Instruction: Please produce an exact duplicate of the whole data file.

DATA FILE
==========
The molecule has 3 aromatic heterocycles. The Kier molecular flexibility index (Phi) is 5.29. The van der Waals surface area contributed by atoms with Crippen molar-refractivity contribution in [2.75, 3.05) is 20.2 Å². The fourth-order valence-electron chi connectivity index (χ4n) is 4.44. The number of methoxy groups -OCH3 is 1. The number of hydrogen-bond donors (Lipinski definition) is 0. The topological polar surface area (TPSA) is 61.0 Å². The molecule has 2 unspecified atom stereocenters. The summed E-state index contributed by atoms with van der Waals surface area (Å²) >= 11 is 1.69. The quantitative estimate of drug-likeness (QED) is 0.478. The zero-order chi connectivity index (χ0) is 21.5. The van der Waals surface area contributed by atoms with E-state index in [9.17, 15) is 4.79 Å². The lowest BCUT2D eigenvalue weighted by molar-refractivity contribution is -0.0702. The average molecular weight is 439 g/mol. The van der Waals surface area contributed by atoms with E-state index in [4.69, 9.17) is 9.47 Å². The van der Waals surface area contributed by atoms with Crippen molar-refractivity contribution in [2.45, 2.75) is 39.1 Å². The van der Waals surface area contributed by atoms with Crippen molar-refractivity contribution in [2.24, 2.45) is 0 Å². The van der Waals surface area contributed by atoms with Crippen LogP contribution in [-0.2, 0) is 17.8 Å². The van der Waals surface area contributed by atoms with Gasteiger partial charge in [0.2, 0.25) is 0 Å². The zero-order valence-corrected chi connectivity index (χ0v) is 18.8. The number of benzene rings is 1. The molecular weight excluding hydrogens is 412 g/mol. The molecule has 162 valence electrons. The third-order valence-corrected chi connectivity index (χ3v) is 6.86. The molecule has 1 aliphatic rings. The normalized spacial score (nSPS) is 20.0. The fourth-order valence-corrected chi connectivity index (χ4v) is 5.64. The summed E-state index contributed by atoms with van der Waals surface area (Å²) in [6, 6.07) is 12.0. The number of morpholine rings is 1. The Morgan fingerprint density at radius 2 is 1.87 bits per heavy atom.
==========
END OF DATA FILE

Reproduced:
The molecule has 3 aromatic heterocycles. The Kier molecular flexibility index (Phi) is 5.29. The van der Waals surface area contributed by atoms with Crippen molar-refractivity contribution in [2.75, 3.05) is 20.2 Å². The fourth-order valence-electron chi connectivity index (χ4n) is 4.44. The number of methoxy groups -OCH3 is 1. The number of hydrogen-bond donors (Lipinski definition) is 0. The topological polar surface area (TPSA) is 61.0 Å². The molecule has 2 unspecified atom stereocenters. The summed E-state index contributed by atoms with van der Waals surface area (Å²) >= 11 is 1.69. The quantitative estimate of drug-likeness (QED) is 0.478. The zero-order chi connectivity index (χ0) is 21.5. The van der Waals surface area contributed by atoms with E-state index in [9.17, 15) is 4.79 Å². The lowest BCUT2D eigenvalue weighted by molar-refractivity contribution is -0.0702. The average molecular weight is 439 g/mol. The van der Waals surface area contributed by atoms with E-state index in [4.69, 9.17) is 9.47 Å². The van der Waals surface area contributed by atoms with Crippen molar-refractivity contribution in [2.45, 2.75) is 39.1 Å². The van der Waals surface area contributed by atoms with Crippen molar-refractivity contribution in [2.24, 2.45) is 0 Å². The van der Waals surface area contributed by atoms with Crippen LogP contribution in [-0.2, 0) is 17.8 Å². The van der Waals surface area contributed by atoms with Gasteiger partial charge in [0.2, 0.25) is 0 Å². The zero-order valence-corrected chi connectivity index (χ0v) is 18.8. The number of benzene rings is 1. The molecular weight excluding hydrogens is 412 g/mol. The molecule has 162 valence electrons. The third-order valence-corrected chi connectivity index (χ3v) is 6.86. The molecule has 1 aliphatic rings. The normalized spacial score (nSPS) is 20.0. The fourth-order valence-corrected chi connectivity index (χ4v) is 5.64. The summed E-state index contributed by atoms with van der Waals surface area (Å²) in [6, 6.07) is 12.0. The number of morpholine rings is 1. The Morgan fingerprint density at radius 2 is 1.87 bits per heavy atom.